The Occupational Health and Safety Administration (OSHA) requires covered employers to record certain workplace injuries and illnesses on their OSHA Form 300 injury logs. Last month, OSHA published information on its website stating that “COVID-19 can be a recordable illness if a worker is infected as a result of performing their work-related duties.” Businesses that have continued operations during the COVID-19 pandemic have been left wondering whether and how this recordkeeping requirement applies when employees test positive for COVID-19. Determining whether a case of COVID-19 is “work-related” may be especially difficult in those areas with community spread, where an employee could be exposed to the virus both inside and outside the workplace.
In response to numerous questions raised by employers, OSHA released an Enforcement Memorandum on April 10, 2020, explaining its recordkeeping requirements for COVID-19 cases and providing additional guidance for employers deciding whether and how to record employee cases of COVID-19 on their injury logs.
Determining Whether COVID-19 is “Work-Related”
Generally, employers are only responsible for recording cases of COVID-19 if (1) the case is confirmed, as defined by the Centers for Disease Control and Prevention (CDC); (2) the case is work-related, as defined by 29 C.F.R. § 1904.5; and (3) the case involves one or more of the general recording criteria set forth in 29 C.F.R. § 1904.7 (e.g., medical treatment beyond first aid, days away from work, etc.).
An injury or illness is considered “work-related” under 29 CFR § 1904.5, if an event or exposure in the work environment caused or contributed to the condition or significantly aggravated a preexisting injury or illness. Work-relatedness is often presumed for injuries and illnesses resulting from events or exposures occurring at work. Ultimately, however, the burden falls on the employer in each instance of an employee injury or illness to determine whether that injury or illness is “work-related.” This may be impossible to do for COVID-19, a disease caused by a very contagious coronavirus that employees can be exposed to both in and out of the workplace.
OSHA’s Enforcement Memorandum now clarifies that for most employers that are required to maintain injury logs, OSHA will not enforce the work-relatedness requirement, except in the following circumstances:
- There is objective evidence that a COVID-19 case may be work-related. This could include, for example, several cases developing among workers who work closely together without an alternative explanation; and
- The evidence was reasonably available to the employer. For example, information given to the employer by employees, as well as information that an employer learns regarding its employees’ health and safety in the ordinary course of managing its business and employees.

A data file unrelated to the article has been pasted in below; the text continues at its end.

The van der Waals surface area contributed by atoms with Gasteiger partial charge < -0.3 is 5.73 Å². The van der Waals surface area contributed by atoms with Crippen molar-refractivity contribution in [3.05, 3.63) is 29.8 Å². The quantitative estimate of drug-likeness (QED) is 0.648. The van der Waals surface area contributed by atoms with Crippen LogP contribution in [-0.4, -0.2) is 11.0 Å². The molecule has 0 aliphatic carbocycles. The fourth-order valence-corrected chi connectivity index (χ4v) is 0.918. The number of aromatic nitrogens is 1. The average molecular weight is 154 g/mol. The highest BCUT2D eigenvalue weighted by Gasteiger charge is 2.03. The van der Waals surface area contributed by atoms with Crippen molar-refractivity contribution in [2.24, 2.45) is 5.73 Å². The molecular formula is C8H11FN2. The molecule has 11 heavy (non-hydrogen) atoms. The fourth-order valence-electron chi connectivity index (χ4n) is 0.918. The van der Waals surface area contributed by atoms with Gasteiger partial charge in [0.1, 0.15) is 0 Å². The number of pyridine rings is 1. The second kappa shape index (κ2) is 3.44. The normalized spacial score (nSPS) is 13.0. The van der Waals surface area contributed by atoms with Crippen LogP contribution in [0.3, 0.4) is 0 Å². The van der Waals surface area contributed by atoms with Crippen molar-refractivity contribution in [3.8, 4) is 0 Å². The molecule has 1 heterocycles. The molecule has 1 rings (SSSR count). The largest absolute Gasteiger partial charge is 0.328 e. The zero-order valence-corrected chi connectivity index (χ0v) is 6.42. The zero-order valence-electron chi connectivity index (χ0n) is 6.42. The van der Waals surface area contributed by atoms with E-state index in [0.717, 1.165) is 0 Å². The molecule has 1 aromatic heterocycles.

With this guidance, OSHA hopes employers can concentrate on preventing and mitigating the spread of COVID-19 in the workplace, rather than making difficult work-relatedness determinations.
Recordkeeping for Health Care Employers, First Responders and Correctional Facilities Remains the Same
Importantly, the Enforcement Memorandum provides that this clarified work-relatedness requirement for recordkeeping decisions does not apply to employers in the health care industry, to emergency response organizations (e.g., emergency medical, firefighting and law enforcement services) or to correctional institutions. Employers in these industries must continue to apply the traditional work-relatedness analysis and presumptions contained in 29 C.F.R. § 1904.5 for employees who contract COVID-19, without considering the additional work-relatedness requirements described above.
How to Record COVID-19 Cases and Ensure Employee Privacy
Finally, for cases of COVID-19 that do meet the work-relatedness requirements and must be included on an employer’s OSHA Form 300 injury log, the Enforcement Memorandum explains that COVID-19 should be coded as a respiratory illness on the log. In addition, under OSHA’s recordkeeping regulations, certain specific types of illnesses and injuries (e.g., tuberculosis, HIV infections) must be treated as “privacy concern cases,” and in those cases, employers may not include the employee’s name on Form 300. OSHA’s Enforcement Memorandum makes clear that OSHA has not expanded the scope of privacy concern cases to include COVID-19. Therefore, OSHA would generally require employers to list the names of employees who have recordable cases of COVID-19 on Form 300.
The Enforcement Memorandum advises, however, that if an employee asks that his or her name not be included on Form 300, then the employer is permitted to treat the case as a privacy concern case and write “Privacy Case” on the line where the employee’s name would normally be recorded. Based on this guidance, employers should consider asking employees who have recordable cases of COVID-19 whether they want their names included on the employer’s Form 300. Employers who treat recordable COVID-19 cases as privacy concern cases per employees’ requests should be aware that there are additional requirements and paperwork that must be created and maintained for privacy concern cases, which are set forth in 29 C.F.R. § 1904.29.
For additional guidance on workplace safety, questions about this article, or questions about your OSHA requirements that may apply to your specific industry and location, please contact Jay Schoeny, Kyle Johnson, Steve Tolbert, or any of the attorneys in Frost Brown Todd’s Employee Safety & OSHA Group Practice.